Ed made Frida do the portrait.

Ed helped Frida (to) do the portrait.

Order + Obj + Infinitive: Impose will on (command) other people to do things


The judge ordered [for] John to leave.  

The judge ordered that John leave.  (Verb uses base form, no -s.)

Transitive Verbs: (verb + direct object) indicate the person or thing ("patient") affected by the action

Beginning–Intermediate ESL

Jason studies

Jason rises.

Jason raises the blinds.

Jason studies.

Jason studies English.

The glass broke.

Jason broke the glass.

The baby weighs 10 lbs.

The doctor weighed the baby.

Ditransitive Verbs: (verb + indirect object) indicate the "recipient" or "beneficiary" of the action

Beginning–Intermediate ESL

A letter

My friend is bringing me a letter.

My friend is bringing a letter to me.

My friend is bringing me it.

Verb Complement—None(Intransitive Verbs)

Intransitive Verbs (Never Passive) recognize verbs that do not take objects

Intermediate–Advanced ESL, Native Speakers

Building destroyed in earthquake

The earthquake happened on April 3, 2009 in Italy.

*The earthquake was happened on April 3, 2009 in Italy.

The baby weighed 7 lbs.

*The baby was weighed 7 lbs.


*not used

Verb + Preposition: complete the idea expressed by the subject and predicate

Intermediate–Advanced ESL

He put out the fire.

He put out the cat.

He put out the fire.

The company put out a fine product.

I don't want to put you out.

Verb + Prep + Gerund: express opinion or comment on activities

Beginning–Advanced ESL


He talks about leaving.

He accused us of complaining.

He keeps on making trouble.

He puts off and worries about making deadlines.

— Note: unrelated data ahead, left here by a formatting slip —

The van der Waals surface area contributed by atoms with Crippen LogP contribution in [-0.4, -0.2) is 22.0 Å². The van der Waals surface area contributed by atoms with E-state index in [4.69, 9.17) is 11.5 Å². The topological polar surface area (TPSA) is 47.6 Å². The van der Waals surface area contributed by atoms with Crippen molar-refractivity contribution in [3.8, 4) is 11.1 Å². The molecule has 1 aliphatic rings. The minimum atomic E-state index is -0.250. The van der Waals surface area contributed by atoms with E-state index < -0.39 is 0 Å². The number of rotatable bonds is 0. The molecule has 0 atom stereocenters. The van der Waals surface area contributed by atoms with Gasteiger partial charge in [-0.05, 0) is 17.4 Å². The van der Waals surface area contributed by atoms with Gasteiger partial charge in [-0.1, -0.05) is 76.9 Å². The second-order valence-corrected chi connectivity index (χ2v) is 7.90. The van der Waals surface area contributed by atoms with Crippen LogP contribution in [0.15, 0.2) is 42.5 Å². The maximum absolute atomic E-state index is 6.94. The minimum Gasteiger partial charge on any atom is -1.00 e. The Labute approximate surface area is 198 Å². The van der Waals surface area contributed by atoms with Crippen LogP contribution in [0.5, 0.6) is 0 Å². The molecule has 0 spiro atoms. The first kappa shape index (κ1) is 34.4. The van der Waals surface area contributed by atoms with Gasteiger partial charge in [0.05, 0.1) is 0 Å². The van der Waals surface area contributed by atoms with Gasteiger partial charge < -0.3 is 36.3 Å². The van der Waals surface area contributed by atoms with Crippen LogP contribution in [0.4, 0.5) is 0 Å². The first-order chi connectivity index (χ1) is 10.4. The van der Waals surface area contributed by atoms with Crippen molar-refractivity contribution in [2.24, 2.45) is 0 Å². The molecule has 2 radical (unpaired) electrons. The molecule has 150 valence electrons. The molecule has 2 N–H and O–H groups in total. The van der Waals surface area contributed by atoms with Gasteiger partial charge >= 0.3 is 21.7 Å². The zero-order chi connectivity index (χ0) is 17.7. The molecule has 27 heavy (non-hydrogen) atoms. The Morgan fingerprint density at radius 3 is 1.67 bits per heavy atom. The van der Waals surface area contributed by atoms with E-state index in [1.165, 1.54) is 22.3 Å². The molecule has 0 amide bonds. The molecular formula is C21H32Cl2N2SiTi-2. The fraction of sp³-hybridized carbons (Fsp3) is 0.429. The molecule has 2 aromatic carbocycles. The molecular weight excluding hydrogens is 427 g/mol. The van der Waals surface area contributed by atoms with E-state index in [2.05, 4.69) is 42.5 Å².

Participle Modifiers 1:  contrast the receiver vs. the source of the experience

Intermediate–Advanced ESL, Native Speakers

 clown juggling

The act was entertaining

We were entertained.


Participle Modifiers 2: contrast an on-going process or a completed state

Intermediate–Advanced ESL, Native Speakers

roasted chicken 

It is a roasting chicken. (still cooking!) 

It is a  roasted chicken. (done)


Participle w/ Prep: express reaction to circumstances or things

Intermediate–Advanced ESL


The children were interested in hearing his story.

The press was excited about the President's speech.

The President is pleased with the response.

The President is pleased with how the people responded.

He is interested in and excited about his new project.


That–Clause: package information into a content clause ("noun clause")

Intermediate–Advanced ESL, Native Speakers

John Glenn NASA

That we need more people in math and science is clear to all.  (subject)

We know that we need more people in math and science.  (complement or "object")

Statement Clauses: restate quoted speech within a clause (reported or indirect speech)

Intermediate–Advanced ESL, Native Speakers

Couple under umbrella

She said, "It's raining here."

She said that it was raining there.

Said Synonyms: explore other words for reporting speech (Indirect Speech)

Intermediate–Advanced ESL, Native Speakers


She said to me that it is nearby.

She told me that it is nearby.

She added that it is nearby.